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Maria De La Cruz

Update on Maria De La Cruz

Maria de la Cruz, age 59, lives in La Colonia Los Ángeles in Nueva Guinea, RAAS. She has been producing basic grains on her farm for many years. She does this with her children, who help her with the business operations.

Maria needs to make improvements to the condition of her house. It is in a bad state. She feels that it does not provide the necessary conditions to live in it safely during the wintertime. Maria is requesting the loan to buy quarried stones, cement blocks, cement, zinc, and to pay for the labor.
View original language description ↓
Maria de la Cruz es una persona de 59 años que habita en La Colonia Los Ángeles de Nueva Guinea RAAS, por muchos años se ha dedicado a la producción en granos básicos en sus fincas, la cual desarrolla a la par de sus hijos, quienes les ayudan en las actividades operativas. María tiene la necesidad de mejoras las condiciones de su vivienda, la cual se encuentra en mal estado. Ella considera que para la temporada de invierno esta no presta las condiciones necesarias para habitarla con seguridad. Maria solicita el crédito para la compra de piedra cantera, arena, bloque, cemento, zinc y el pago de mano de obra.

Previous Loan Details

Maria de la Cruz is 56 years old. She is a farmer who lives with her adult son, Eddy, who works for Escasan (a Nicaraguan veterinarian supply company) and helps her with the household expenses. Maria receives her income from selling milk and livestock. In addition, she is the deeded property... More from Maria De La Cruz's previous loan »

Additional Information


This loan is administered by AFODENIC, La Asociación para el Fomento al Desarrollo Nicaragua, a Kiva Field Partner based in Managua, Nicaragua. Founded in 1999, AFODENIC was created to promote the socio-economic and cultural development of sectors that are excluded from commercial banking. Integrating economic and human resources, AFODENIC offers affordable and adaptable financial services aimed at strengthening the family unit of their clients, who include students, producers, and micro- and small entrepreneurs from rural and urban areas. AFODENIC is a socially responsible institution engaged in society and making a positive impact on its professional partners and communities.

Supporting a borrower through AFODENIC contributes to the pursuit of innovation in mitigating poverty in Nicaragua. Visit AFODENIC’s partner page for more information.

Concurrent and Successive Loans

Our Field Partners often work with borrowers over a series of loans as the borrowers build credit, take out bigger loans, and expand their businesses. In order to make it easier for our Field Partners to post loans for borrowers who have been listed on Kiva before, we allow them to post successive and concurrent loans for their Kiva borrowers. This means that our Field Partners are able to post a borrower's second, third, etc., loan on Kiva without having to re-enter all of the borrower's information.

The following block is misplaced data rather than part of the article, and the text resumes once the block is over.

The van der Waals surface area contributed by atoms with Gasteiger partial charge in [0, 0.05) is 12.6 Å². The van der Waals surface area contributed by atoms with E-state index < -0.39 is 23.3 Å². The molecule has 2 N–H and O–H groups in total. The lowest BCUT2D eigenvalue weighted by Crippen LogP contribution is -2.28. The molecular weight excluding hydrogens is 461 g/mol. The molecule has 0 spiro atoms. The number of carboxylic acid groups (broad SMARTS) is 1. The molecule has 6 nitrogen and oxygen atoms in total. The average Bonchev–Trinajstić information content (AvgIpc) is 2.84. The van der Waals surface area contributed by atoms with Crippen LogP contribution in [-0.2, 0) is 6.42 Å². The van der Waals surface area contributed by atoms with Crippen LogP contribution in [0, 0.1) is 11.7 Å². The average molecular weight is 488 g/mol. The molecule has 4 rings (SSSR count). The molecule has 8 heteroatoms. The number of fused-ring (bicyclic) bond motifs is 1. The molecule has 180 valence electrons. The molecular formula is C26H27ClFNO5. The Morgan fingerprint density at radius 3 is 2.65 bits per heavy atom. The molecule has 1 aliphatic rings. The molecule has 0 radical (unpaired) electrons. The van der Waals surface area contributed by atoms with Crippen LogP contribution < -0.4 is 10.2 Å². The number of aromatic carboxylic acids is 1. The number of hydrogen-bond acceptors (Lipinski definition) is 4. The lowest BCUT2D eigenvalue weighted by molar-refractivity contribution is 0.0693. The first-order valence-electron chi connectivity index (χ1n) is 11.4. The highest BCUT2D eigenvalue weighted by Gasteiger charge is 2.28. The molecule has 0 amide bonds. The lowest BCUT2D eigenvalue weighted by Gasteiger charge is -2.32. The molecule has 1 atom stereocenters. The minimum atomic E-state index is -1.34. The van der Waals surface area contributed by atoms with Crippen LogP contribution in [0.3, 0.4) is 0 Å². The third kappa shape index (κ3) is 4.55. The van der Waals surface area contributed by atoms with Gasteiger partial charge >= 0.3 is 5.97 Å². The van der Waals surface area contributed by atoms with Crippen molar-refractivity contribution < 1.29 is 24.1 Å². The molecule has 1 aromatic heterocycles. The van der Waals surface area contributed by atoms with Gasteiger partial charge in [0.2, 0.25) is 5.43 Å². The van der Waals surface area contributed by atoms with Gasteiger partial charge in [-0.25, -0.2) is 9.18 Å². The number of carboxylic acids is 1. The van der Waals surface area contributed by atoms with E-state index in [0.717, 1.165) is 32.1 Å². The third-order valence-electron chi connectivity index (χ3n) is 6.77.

This borrower has been listed on Kiva before, so you'll see an updated loan description, as well as excerpts of the original descriptions from earlier loans. Most borrowers take out loans consecutively, meaning that they receive a second loan after having repaid the first. However, sometimes our Field Partners give out concurrent loans, allowing borrowers to take out one primary loan and a secondary "add-on" loan along with it. These "add-on" loans are typically smaller than the borrower's primary loan and serve a different purpose. Because Field Partners can now post loans as successive and concurrent loans, you will be able to track borrower progress over time and see the various ways a borrower is working with our Field Partners through funds from Kiva’s lenders.

About Housing Loans

Many poor families cannot afford housing that meets their needs. When you make a housing loan on Kiva, you give people access to flexible capital to obtain or improve their homes. Better housing means better health, sanitation, and even educational outcomes for children. A house can also be much more for entrepreneurs who run businesses out of their homes. In this way, housing and small business loans on Kiva share a common purpose: to alleviate poverty and enable families to enjoy more stable lives.


About Nicaragua

  • $4,800
    Average annual income
  • 126
    View loans »
    Nicaragua Loans Fundraising
  • $24,592,950
    Funds lent in using Kiva
  • 25.9
    Nicaragua Cordobas (NIO) = $1 USD
Paying Back

This loan has been fully funded!

A loan of $1,175 helped Maria De La Cruz to buy quarried stones, cement blocks, cement, zinc, and to pay for the labor.
62% repaid
Repayment Term
26 months (Additional Information)
Repayment Schedule
Mar 8, 2014
Apr 17, 2014
Currency Exchange Loss: